You’ve heard about sleepwalking, night terrors, possibly even sleep eating. These are all what experts call “parasomnias“, a code word for “unwanted behaviors you do in your sleep.” What do all these parasomnias have in common? They are all kinds of confusional arousals. Because I am a lumper and not a splitter, I tend to look at these sleep behaviors as variations of the same thing, rather than as separate disorders. It’s not that the rest of the world are splitters. It’s only that for centuries humans have observed their family members doing weird things in their sleep. They did not realize that all these weird things were somehow connected. The version of these behaviors in babies and toddlers is not as dramatic as sleepwalking or screaming in a night terror. So in the little ones, we simply call them “confusional arousals”
Confusional Arousals: What’s the Connection?
What all confusional arousals have in common is that they are caused by a transition from deep sleep to shallow sleep. Sometimes deep sleep is called “non-REM (NREM) sleep” to indicate that we are not talking about “rapid eye movement” sleep. In children, NREM sleep tends to be deeper than in adults. It is much more difficult to awaken a child in NREM sleep. Did you ever move a sleeping child from the car to her bed and wonder why she didn’t wake up? Deep NREM sleep. That’s why.
We all cycle between the various stages of sleep, up and down, as in a wave. Children, and some adults, cycle out of NREM sleep only partially, and sort of get “stuck” between sleep and wakefulness. They aren’t really awake, but they aren’t completely awake either. It’s an altered state of consciousness. Dr. Ferber calls these events “sudden partial awakenings“.
It is during these sudden partial awakenings that parasomnias like sleepwalking happen. They occur mostly in the first half of the night, during the first or second sleep cycle. A major difference between these parasomnias and other sleep disturbances like nightmares is that sudden partial awakenings happen in the first half of the night and nightmares tend to occur in the early morning.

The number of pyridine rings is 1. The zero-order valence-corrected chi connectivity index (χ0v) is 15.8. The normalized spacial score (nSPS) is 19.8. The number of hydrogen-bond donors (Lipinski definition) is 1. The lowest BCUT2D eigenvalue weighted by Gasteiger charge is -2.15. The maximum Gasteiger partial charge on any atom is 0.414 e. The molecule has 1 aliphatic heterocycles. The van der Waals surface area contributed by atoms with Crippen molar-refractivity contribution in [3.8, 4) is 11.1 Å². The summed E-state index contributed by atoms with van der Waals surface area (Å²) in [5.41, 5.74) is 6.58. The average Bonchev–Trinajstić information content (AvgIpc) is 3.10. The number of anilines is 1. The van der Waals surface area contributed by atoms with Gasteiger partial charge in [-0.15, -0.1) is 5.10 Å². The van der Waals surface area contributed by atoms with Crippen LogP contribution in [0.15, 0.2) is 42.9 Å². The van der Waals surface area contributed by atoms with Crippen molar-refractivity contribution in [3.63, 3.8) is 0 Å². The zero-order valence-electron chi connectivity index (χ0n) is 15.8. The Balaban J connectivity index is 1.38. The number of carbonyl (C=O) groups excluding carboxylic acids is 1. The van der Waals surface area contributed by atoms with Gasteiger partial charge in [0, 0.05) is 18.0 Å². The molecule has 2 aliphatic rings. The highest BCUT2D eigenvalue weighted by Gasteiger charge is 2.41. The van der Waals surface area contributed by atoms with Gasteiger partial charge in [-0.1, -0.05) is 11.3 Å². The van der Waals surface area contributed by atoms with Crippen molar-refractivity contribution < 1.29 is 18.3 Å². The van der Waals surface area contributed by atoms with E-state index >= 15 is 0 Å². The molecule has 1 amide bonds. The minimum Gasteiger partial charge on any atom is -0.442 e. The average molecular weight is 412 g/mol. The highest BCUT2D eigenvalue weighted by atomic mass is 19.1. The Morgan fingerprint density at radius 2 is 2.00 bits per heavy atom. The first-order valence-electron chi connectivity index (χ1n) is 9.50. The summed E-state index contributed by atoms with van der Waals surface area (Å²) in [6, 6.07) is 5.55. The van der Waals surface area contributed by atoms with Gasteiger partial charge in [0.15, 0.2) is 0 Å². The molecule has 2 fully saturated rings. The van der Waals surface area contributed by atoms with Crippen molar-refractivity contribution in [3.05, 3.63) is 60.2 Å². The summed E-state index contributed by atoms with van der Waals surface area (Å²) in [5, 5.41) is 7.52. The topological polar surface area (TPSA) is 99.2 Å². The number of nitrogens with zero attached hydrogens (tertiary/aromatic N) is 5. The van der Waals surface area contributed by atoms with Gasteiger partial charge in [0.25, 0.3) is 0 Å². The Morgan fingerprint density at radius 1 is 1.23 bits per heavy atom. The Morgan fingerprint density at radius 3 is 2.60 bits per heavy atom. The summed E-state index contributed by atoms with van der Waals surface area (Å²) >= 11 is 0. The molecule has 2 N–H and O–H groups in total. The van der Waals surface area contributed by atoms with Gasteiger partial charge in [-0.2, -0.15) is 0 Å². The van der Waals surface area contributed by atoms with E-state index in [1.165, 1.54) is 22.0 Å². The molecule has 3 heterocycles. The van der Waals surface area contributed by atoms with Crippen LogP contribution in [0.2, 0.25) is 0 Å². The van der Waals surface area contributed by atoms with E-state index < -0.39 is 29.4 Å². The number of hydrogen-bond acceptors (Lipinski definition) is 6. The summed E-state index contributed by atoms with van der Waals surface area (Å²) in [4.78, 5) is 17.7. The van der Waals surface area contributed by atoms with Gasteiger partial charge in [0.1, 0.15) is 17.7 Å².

Most adult sleepers wake up enough to behave more or less normally, though confused. Ferber tells the story of the mother who must wake up in the middle of the night to give an ill child her medicine. She gets out of bed, shuffles to the kitchen, and then forgets why she is there. This is a classic confusional arousal.
Most of the other parasomnias are variations of confusional arousals. They only differ by degree, or as Ferber would say, by their intensity. He considers night terrors to be more intense confusional arousals than, say, teeth grinding. Somewhere in between we find sleepwalking. Ferber and I agree that these sleep behaviors all fit somewhere on a spectrum. This is because they all result from the same oddity of sleep cycles. And, more important, the treatment of all of them is basically the same (see below).
What About Babies?
Is there a group of children who have the type of sudden partial awakenings we would call simply “confusional arousals”? Yes. That would be the toddlers.